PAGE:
There are two types of questions that matter in the interview process: verification questions about the candidate’s credentials and fit questions. You need to ask the ‘box-checkers’ to ensure the person is whom they say they are, but along with reference checks, this is mostly a due diligence activity.
They are usually best asked in an initial interview or phone screening call. The fit questions are where you get the essential information. Who is this applicant? Also, how well would they fit with your team?
You must remember that just like in dating, the hiring process should also be about finding matches for both your company and the candidate. When you’re motivated by wanting to find successful team members, you need to ensure the conversation allows for both the hiring manager and the applicant to put their cards on the table. Expectations and cultural fit are crucial for understanding how well an employee will enjoy their work, and how well their teammates will work well with them.
Hiring for culture fit
Cultural fit has its controversy, especially when it’s framed as hiring only people like you. That’s where people can get it wrong. Cultural fit is really about matching people and organizations with similar goals, aspirations, and values. It’s about people who get up in the morning and are personally bought into the values by which you run your company. Cultural fit isn’t about whether you and your teammates have the same mannerisms, interests, or come from similar backgrounds. It’s having a diverse set of personalities and perspectives that bring together cool people to do cool things, like generating fresh ideas to keep your company moving forward.The key to building a strong and capable team is to ensure that values and mindsets are complementary, not conflicting.
Similar read: Brand building from the inside out
Because the real golden nuggets in a candidate’s information don’t necessarily come through in their professional resume (some of the best applicants don’t have the best resume, unfortunately), there needs to be a better way to get a sense of fit before the applicant is screened out. When looking through applications, hiring managers don’t want to spend time with guesswork. They’re trying to determine if the candidate ‘crop-dusted’ their resume or if they really want to work for them.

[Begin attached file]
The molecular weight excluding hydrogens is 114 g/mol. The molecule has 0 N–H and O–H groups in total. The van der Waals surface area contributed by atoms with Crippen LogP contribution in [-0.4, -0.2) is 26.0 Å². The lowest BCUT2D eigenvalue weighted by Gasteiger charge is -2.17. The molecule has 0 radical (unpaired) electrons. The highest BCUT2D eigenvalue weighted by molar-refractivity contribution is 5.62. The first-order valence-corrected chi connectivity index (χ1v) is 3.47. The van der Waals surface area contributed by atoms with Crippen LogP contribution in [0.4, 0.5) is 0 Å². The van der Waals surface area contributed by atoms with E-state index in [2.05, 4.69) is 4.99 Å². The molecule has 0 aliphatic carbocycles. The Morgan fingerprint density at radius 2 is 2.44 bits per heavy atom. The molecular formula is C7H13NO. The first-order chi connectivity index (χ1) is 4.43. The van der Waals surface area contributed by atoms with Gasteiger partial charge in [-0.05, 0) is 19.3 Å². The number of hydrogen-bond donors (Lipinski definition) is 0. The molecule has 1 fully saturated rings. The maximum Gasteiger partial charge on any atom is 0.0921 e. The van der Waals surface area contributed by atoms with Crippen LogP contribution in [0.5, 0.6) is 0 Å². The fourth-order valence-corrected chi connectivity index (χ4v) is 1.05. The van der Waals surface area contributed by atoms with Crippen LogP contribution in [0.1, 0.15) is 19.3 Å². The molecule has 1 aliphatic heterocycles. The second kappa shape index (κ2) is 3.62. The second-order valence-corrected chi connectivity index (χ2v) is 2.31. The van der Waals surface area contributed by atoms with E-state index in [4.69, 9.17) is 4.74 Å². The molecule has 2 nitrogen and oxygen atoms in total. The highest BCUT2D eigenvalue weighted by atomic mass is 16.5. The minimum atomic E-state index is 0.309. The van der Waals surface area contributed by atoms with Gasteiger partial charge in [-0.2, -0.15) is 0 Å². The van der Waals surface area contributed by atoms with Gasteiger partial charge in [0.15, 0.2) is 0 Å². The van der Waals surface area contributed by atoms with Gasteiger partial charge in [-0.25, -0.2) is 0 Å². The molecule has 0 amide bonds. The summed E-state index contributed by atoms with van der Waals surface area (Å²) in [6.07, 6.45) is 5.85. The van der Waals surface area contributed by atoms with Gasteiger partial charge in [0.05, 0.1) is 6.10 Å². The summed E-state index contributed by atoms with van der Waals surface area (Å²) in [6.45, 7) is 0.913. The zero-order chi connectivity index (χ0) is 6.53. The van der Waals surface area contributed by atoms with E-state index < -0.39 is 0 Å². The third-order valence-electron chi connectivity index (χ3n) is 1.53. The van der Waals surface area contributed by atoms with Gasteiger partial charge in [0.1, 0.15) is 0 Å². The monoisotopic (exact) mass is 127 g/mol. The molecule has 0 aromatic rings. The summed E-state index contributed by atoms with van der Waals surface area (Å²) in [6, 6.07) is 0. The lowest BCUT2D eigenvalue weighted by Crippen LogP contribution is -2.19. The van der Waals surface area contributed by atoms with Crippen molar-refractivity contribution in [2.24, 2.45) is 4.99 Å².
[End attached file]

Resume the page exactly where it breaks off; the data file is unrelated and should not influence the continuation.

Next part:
Great pre-screen interview questions from Alongside customers
Using Alongside enables you to ask interesting, important questions to applicants as they apply. Our Ask a Question feature allows you to probe to see more of the person than their prepared cover letter and resume. Getting an applicant to do a little more ‘work’ in their application is not a bad thing. It can reveal their intent and provide a more authentic glimpse into who they are. Some of the best questions we’ve seen employers use on Alongside have been:
- What one line summarizes what you bring to the table?
- What kind of design projects interest you the most?
- What is the single greatest strength you would bring to this position?
- What is the most important thing for you in the next company you work for?
- Tell us about something impressive you do that is unrelated to the gaming industry.
- How would you describe your ‘dream job’?
- What intrigues you about this role? How do you see it fitting into your long-term career plan?
- When you work hard and perform your job exceptionally well, what does your employer owe you?
Use these answers (in combination with the box checkers) to determine who to bring in for an interview. If you’re looking for some great questions to ask at the interview stage, I recommend you check out the toolkit I put together. It will help you be a hiring superstar.
Want more great questions? Get our Interview Toolkit for Hiring Sales Reps! It may be written for hiring sales representatives, but we promise it’s got some wicked good questions and a scorecard!